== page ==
The Shaman’s Oracle Deck Review


Today, let’s talk about The Shaman’s Oracle deck. Just so that you’re aware, I have an issue with this one.

Let’s get the boring shit out of the way first. The card stock is glossy but somewhat sticky. They almost create a vacuum between one another, and that makes them a bitch the shuffle. They’re not super big cards, but they are larger than “normal” sized tarot cards. The box is sturdy, but much larger than necessary.

Whoa, now.
Whoa, now.

The bottom half of this box is completely empty. There are little shelves inside the box that hold the deck and the book firmly in place halfway up the thing, and half of the book and deck are actually enclosed in the lid.

Alright, now for the interesting shit. I love the theme of this deck: every card is an exact replica of cave paintings from all over the world. They were redrawn (I would assume for clarity), cast in special lighting, and have become the cards you see here.


Are those not beautiful as fuck? Their meanings are pretty straightforward too, like Foresight, Birth, Tradition, Joy, and Loss. Now, if this was as far as the deck went, if the book was only full of card descriptions and background on the art, I would be perfectly fine.

Perfect. Now please stop here.
Perfect. Now please stop here.

However, it’s not. All of a sudden, shit starts to get sketchy. The deck is broken into five sections of ten cards each (plus two additional bullshit cards): Ancestors, Hunters, Dancers, Shamans, and Spirits. My issue with this is that there’s really no reason for the sections. I would get it if, say, all of the Hunter cards had to do with conflict, but all of the cards seem to be randomly flung into sections just for the hell of it.

The sections
The sections

These sections are additionally given elements and “caves,” which we’ll talk about in a minute. Ancestors are Earth element and Earth Cave. Hunters are Water element and River Cave. Dancers are Fire element and Hearthfire Cave. Shamans are Air element and Winds Cave. Spirits are Aether element and Ice Cave. Again, however, all Dancer cards do not have anything in common, all Shaman cards do not have similarities to one another, etc.

It’s almost as if the makers of this deck feared simplicity. “Is anyone going to take this shit seriously if it’s so simple? Nah, let’s spice it up a little. Let’s just barf words into the guidebook, making sections and separations and turn it all into a big tangle of horseshit and potential.”

The most offensive part of this Oracle, to me, is this:


I don’t have a problem with new spreads. I love new spreads. Please, show me a spread that works well with your oracle deck. But not fucking this. There are five “Cave” spaces, see them? Each is a cave that a section of the cards belongs to. The instructions in the book say to shuffle the deck well and place a card in each cave. Well, okay, but…can any card go in any cave? Nothing tells me to divide the deck into sections. So can a Hunter card, which is associated with the Cave of Rivers, go in the Cave of Ice if I draw it first? What if I don’t draw a single Shaman card in my five cards? What goes in the Cave of Winds?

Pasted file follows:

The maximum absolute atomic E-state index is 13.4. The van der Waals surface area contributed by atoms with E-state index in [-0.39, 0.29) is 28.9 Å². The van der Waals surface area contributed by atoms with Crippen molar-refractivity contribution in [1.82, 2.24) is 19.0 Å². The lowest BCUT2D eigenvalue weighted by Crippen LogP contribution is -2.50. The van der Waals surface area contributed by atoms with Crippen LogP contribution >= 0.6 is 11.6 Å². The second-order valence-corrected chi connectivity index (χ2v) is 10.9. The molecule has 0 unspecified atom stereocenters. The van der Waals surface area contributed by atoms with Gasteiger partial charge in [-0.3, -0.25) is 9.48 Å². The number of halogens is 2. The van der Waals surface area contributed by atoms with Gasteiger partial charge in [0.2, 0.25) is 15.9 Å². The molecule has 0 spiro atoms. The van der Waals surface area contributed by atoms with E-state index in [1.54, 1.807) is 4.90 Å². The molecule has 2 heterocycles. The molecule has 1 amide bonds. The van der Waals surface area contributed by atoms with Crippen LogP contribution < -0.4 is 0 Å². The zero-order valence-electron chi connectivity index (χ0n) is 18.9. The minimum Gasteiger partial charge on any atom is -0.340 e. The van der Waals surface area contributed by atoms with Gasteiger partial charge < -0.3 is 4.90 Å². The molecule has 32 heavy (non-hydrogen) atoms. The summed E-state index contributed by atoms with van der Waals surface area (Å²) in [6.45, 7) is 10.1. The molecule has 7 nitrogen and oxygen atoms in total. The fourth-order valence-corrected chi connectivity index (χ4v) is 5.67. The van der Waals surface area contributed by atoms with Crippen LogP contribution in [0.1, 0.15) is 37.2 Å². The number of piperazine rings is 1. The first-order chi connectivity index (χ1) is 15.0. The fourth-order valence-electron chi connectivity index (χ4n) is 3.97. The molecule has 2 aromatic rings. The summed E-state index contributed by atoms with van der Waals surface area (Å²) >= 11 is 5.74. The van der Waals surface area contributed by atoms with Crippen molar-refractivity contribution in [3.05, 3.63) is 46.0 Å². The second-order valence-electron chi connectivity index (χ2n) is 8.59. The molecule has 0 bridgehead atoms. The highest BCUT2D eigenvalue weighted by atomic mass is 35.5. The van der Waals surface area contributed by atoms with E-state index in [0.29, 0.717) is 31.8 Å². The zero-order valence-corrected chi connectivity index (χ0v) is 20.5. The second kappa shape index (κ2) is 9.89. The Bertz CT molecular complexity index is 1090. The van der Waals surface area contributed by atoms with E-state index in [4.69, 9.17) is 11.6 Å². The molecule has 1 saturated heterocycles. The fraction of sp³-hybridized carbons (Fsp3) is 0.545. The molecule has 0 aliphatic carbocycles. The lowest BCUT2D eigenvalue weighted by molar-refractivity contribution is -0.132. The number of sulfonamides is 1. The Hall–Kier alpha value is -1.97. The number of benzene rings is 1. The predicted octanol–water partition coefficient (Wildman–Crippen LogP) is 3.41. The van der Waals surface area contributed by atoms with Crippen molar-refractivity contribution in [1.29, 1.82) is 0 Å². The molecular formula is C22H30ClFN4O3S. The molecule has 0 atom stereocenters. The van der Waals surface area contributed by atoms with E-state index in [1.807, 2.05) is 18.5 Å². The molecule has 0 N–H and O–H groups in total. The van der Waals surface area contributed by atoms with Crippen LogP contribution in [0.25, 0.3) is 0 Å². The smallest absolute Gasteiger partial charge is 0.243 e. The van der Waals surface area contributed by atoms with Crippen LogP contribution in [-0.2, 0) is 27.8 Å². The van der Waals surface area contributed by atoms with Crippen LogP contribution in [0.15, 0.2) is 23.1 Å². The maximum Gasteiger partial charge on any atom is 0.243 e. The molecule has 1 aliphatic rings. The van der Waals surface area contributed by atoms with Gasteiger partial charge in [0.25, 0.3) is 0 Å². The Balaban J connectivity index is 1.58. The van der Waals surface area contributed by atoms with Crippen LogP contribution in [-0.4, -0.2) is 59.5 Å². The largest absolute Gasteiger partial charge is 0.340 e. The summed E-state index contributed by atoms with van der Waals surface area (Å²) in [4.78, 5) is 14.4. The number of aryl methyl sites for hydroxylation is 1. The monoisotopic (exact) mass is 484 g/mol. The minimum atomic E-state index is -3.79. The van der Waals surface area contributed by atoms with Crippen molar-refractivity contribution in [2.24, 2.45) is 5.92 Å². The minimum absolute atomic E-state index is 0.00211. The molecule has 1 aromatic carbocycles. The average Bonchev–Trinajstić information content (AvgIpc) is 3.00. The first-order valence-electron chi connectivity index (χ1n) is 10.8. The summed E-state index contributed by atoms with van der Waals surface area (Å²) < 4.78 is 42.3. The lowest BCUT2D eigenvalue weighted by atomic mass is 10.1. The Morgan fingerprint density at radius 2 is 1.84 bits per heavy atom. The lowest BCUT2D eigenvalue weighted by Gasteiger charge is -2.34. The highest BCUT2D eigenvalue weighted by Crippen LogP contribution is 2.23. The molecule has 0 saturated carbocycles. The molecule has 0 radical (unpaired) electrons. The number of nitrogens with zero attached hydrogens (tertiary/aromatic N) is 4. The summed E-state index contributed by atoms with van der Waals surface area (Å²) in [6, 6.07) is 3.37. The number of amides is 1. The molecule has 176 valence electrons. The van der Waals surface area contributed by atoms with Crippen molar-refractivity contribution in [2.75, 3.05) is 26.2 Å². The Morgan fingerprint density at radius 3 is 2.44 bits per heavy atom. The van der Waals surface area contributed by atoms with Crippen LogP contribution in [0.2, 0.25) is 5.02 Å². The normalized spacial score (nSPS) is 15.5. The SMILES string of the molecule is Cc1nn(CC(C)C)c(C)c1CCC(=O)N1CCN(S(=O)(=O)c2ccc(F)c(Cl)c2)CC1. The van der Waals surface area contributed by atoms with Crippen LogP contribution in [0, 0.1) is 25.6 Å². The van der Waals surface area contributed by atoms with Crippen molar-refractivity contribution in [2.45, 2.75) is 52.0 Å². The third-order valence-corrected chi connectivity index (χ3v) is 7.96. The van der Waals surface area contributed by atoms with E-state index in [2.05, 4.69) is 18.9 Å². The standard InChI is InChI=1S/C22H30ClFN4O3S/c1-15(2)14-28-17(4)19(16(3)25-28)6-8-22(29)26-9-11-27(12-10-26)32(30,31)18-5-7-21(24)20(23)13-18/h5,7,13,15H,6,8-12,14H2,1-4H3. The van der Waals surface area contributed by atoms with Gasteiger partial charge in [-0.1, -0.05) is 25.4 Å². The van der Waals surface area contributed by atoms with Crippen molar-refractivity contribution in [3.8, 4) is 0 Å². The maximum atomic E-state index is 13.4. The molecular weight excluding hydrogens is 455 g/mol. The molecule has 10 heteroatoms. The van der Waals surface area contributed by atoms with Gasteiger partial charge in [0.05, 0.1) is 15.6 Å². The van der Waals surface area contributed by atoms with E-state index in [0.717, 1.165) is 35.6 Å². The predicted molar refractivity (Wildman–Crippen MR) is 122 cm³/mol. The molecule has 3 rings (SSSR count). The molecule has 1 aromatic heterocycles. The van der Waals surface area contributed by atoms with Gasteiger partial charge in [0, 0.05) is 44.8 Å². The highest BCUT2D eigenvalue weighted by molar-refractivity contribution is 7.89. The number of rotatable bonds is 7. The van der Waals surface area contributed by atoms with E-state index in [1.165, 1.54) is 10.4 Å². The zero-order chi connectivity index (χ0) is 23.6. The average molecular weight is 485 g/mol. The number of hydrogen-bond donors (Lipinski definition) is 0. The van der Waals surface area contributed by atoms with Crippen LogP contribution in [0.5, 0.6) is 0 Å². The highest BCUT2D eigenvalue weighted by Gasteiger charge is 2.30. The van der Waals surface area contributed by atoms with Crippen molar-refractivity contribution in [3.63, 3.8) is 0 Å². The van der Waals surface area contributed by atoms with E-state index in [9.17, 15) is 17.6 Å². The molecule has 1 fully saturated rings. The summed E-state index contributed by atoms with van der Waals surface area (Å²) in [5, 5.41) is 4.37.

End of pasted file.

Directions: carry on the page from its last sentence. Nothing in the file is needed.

Oh, look. They’ve included a little spread map for this bullshit spread.


Potentially the weirdest part of this deck are the Journeyer and Companion cards.


These two little bastards are to be pulled from the deck before using it and placed in the “palm” area of the “hand-shaped” Bullshit Spread. (Because apparently it’s still too simple.) The Journeyer represents the seeker and The Companion is your “spiritual guide.” Is this not turning into a game of fucking telephone? I ask a question of the Journeyer, who asks the Companion who apparently runs around to each cave to ask for opinions, then reports back to the Journeyer, who in turn tells me what the Companion said the other cards said. Um…I AM the journeyer and the cards are my goddamn “companion.” I don’t need these cards. They probably fuck up the messages anyway.


In conclusion: these cards are awesome, but fuck the spread. And the Journeyer. And the Companion. And the Caves.

When I, personally, bust out an oracle deck, it’s to make my life easier. If I don’t want to have to sift through the layers of the Tarot, I grab an oracle deck and I expect a quick, clean answer. Ignoring the haphazard classifications and the Bullshit Spread, I just use these as a simple, straightforward deck.

Using them like I want to use them, they’re fucking brilliant. “Sorrows, bitch. Loss. Frustration. Lies. Have a nice day. Oh wait, and Conflict.”

The artwork, though, almost has the ability to alter your state of consciousness. Staring hard, not “at” but “into,” the cards causes some weird-ass hallucinations. You get a faint waft of damp fur and wood smoke, and the firelight starts to flicker on the cave walls. Something whispers for you to come home, but you’re already sitting at your kitchen table, and it makes your heart sad. It’s some powerful shit.

Also, some of the cards crack me up. I’m probably looking at them wrong.


Here I see a silly looking rabbit with its eyebrows on fleek, an ancient  badminton game, and a cartoon witch sharing a broom with a kid wearing a brontosaurus hat.


I don’t know. I got mine off of eBay.


2 thoughts on “The Shaman’s Oracle Deck Review

  1. Thanks, really informative and I’m actually in love with your, eer unique, style of writing your deck reviews. Brilliant heads up on this deck, if I ever see it I’ll avoid it I think. I just got ‘the ancient Egyptian oracle cards of Ra-Maat’. I haven’t used them yet though. I would be really intrigued too see what you’d make of them. 👍👍👍

    Liked by 1 person

  2. I have this deck and I love it. Like you, I just use it basically (?). I couldn’t follow the caves or the companions but I do love the cards. I might not recommend it, but I am glad I have it. 🙂 BB

    Liked by 1 person

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